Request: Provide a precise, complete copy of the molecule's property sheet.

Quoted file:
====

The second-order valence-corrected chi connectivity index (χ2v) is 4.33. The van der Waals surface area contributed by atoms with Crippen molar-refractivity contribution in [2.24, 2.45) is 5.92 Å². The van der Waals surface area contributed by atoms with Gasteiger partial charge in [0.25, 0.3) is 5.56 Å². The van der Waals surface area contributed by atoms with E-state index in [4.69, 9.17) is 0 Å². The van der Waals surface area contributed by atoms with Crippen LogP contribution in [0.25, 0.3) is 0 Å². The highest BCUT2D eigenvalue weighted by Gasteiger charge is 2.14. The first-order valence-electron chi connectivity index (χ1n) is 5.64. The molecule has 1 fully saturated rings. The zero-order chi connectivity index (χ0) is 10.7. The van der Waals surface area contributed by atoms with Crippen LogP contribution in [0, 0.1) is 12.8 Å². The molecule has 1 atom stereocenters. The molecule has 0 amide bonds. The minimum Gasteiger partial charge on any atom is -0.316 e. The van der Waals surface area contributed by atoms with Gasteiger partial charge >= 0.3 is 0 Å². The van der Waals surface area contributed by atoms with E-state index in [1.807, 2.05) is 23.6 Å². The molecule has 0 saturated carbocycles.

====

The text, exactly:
The second-order valence-corrected chi connectivity index (χ2v) is 4.33. The van der Waals surface area contributed by atoms with Crippen molar-refractivity contribution in [2.24, 2.45) is 5.92 Å². The van der Waals surface area contributed by atoms with Gasteiger partial charge in [0.25, 0.3) is 5.56 Å². The van der Waals surface area contributed by atoms with E-state index in [4.69, 9.17) is 0 Å². The van der Waals surface area contributed by atoms with Crippen LogP contribution in [0.25, 0.3) is 0 Å². The highest BCUT2D eigenvalue weighted by Gasteiger charge is 2.14. The first-order valence-electron chi connectivity index (χ1n) is 5.64. The molecule has 1 fully saturated rings. The zero-order chi connectivity index (χ0) is 10.7. The van der Waals surface area contributed by atoms with Crippen LogP contribution in [0, 0.1) is 12.8 Å². The molecule has 1 atom stereocenters. The molecule has 0 amide bonds. The minimum Gasteiger partial charge on any atom is -0.316 e. The van der Waals surface area contributed by atoms with Gasteiger partial charge >= 0.3 is 0 Å². The van der Waals surface area contributed by atoms with E-state index in [1.807, 2.05) is 23.6 Å². The molecule has 0 saturated carbocycles.